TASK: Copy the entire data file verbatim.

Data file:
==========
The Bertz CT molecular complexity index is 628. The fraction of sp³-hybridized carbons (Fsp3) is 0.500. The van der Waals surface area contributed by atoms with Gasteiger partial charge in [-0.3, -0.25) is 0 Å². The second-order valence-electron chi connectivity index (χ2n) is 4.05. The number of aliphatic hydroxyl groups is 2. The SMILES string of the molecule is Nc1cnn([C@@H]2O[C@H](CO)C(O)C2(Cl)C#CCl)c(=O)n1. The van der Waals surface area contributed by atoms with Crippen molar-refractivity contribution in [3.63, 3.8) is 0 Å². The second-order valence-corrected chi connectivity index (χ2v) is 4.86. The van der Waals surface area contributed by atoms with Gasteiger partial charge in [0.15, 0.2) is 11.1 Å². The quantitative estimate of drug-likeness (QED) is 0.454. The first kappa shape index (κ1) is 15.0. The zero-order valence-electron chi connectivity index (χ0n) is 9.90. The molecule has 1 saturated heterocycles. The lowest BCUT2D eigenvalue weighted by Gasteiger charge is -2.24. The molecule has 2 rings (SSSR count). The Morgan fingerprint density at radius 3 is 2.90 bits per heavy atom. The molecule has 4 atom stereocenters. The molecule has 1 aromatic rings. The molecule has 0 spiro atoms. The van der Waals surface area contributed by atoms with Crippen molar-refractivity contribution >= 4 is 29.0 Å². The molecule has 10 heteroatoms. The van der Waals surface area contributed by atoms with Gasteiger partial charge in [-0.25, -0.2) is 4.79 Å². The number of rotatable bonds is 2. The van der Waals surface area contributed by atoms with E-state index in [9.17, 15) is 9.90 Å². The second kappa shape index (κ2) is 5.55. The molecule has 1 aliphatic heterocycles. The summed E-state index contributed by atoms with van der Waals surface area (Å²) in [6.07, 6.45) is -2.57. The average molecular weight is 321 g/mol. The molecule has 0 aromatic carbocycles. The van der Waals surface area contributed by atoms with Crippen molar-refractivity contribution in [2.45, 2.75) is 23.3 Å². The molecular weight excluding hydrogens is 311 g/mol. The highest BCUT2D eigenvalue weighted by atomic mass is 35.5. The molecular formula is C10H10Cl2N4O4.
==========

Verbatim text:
The Bertz CT molecular complexity index is 628. The fraction of sp³-hybridized carbons (Fsp3) is 0.500. The van der Waals surface area contributed by atoms with Gasteiger partial charge in [-0.3, -0.25) is 0 Å². The second-order valence-electron chi connectivity index (χ2n) is 4.05. The number of aliphatic hydroxyl groups is 2. The SMILES string of the molecule is Nc1cnn([C@@H]2O[C@H](CO)C(O)C2(Cl)C#CCl)c(=O)n1. The van der Waals surface area contributed by atoms with Crippen molar-refractivity contribution in [3.63, 3.8) is 0 Å². The second-order valence-corrected chi connectivity index (χ2v) is 4.86. The van der Waals surface area contributed by atoms with Gasteiger partial charge in [0.15, 0.2) is 11.1 Å². The quantitative estimate of drug-likeness (QED) is 0.454. The first kappa shape index (κ1) is 15.0. The zero-order valence-electron chi connectivity index (χ0n) is 9.90. The molecule has 1 saturated heterocycles. The lowest BCUT2D eigenvalue weighted by Gasteiger charge is -2.24. The molecule has 2 rings (SSSR count). The Morgan fingerprint density at radius 3 is 2.90 bits per heavy atom. The molecule has 4 atom stereocenters. The molecule has 1 aromatic rings. The molecule has 0 spiro atoms. The van der Waals surface area contributed by atoms with Crippen molar-refractivity contribution >= 4 is 29.0 Å². The molecule has 10 heteroatoms. The van der Waals surface area contributed by atoms with Gasteiger partial charge in [-0.25, -0.2) is 4.79 Å². The number of rotatable bonds is 2. The van der Waals surface area contributed by atoms with E-state index in [9.17, 15) is 9.90 Å². The second kappa shape index (κ2) is 5.55. The molecule has 1 aliphatic heterocycles. The summed E-state index contributed by atoms with van der Waals surface area (Å²) in [6.07, 6.45) is -2.57. The average molecular weight is 321 g/mol. The molecule has 0 aromatic carbocycles. The van der Waals surface area contributed by atoms with Crippen molar-refractivity contribution in [2.45, 2.75) is 23.3 Å². The molecular weight excluding hydrogens is 311 g/mol. The highest BCUT2D eigenvalue weighted by atomic mass is 35.5. The molecular formula is C10H10Cl2N4O4.